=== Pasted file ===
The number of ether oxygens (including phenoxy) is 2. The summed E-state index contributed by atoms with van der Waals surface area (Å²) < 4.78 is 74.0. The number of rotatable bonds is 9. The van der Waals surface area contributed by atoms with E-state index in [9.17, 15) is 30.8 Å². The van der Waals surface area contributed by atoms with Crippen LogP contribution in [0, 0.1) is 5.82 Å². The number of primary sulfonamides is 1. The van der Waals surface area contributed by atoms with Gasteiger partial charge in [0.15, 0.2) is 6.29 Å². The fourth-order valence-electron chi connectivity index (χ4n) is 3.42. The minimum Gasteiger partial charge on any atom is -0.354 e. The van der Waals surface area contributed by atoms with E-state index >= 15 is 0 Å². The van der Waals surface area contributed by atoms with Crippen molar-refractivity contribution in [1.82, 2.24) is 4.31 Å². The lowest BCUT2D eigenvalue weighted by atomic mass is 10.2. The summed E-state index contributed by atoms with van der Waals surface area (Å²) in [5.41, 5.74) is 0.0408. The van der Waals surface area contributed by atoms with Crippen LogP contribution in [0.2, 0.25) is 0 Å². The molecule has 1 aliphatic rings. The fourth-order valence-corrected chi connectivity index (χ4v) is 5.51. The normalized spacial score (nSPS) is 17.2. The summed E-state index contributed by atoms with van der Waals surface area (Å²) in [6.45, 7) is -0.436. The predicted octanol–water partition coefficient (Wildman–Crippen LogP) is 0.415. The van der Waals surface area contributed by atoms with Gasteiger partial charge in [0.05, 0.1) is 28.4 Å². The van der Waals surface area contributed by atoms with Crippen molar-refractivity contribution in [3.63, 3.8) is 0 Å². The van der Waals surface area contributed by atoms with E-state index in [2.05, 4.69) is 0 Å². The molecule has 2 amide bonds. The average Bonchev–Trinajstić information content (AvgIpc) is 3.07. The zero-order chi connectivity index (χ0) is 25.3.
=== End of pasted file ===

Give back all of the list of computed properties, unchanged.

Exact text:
The number of ether oxygens (including phenoxy) is 2. The summed E-state index contributed by atoms with van der Waals surface area (Å²) < 4.78 is 74.0. The number of rotatable bonds is 9. The van der Waals surface area contributed by atoms with E-state index in [9.17, 15) is 30.8 Å². The van der Waals surface area contributed by atoms with Crippen LogP contribution in [0, 0.1) is 5.82 Å². The number of primary sulfonamides is 1. The van der Waals surface area contributed by atoms with Gasteiger partial charge in [0.15, 0.2) is 6.29 Å². The fourth-order valence-electron chi connectivity index (χ4n) is 3.42. The minimum Gasteiger partial charge on any atom is -0.354 e. The van der Waals surface area contributed by atoms with E-state index >= 15 is 0 Å². The van der Waals surface area contributed by atoms with Crippen molar-refractivity contribution in [1.82, 2.24) is 4.31 Å². The lowest BCUT2D eigenvalue weighted by atomic mass is 10.2. The summed E-state index contributed by atoms with van der Waals surface area (Å²) in [5.41, 5.74) is 0.0408. The van der Waals surface area contributed by atoms with Crippen LogP contribution in [0.2, 0.25) is 0 Å². The molecule has 1 aliphatic rings. The fourth-order valence-corrected chi connectivity index (χ4v) is 5.51. The normalized spacial score (nSPS) is 17.2. The summed E-state index contributed by atoms with van der Waals surface area (Å²) in [6.45, 7) is -0.436. The predicted octanol–water partition coefficient (Wildman–Crippen LogP) is 0.415. The van der Waals surface area contributed by atoms with Gasteiger partial charge in [0.05, 0.1) is 28.4 Å². The van der Waals surface area contributed by atoms with Crippen molar-refractivity contribution in [3.63, 3.8) is 0 Å². The van der Waals surface area contributed by atoms with E-state index in [2.05, 4.69) is 0 Å². The molecule has 2 amide bonds. The average Bonchev–Trinajstić information content (AvgIpc) is 3.07. The zero-order chi connectivity index (χ0) is 25.3.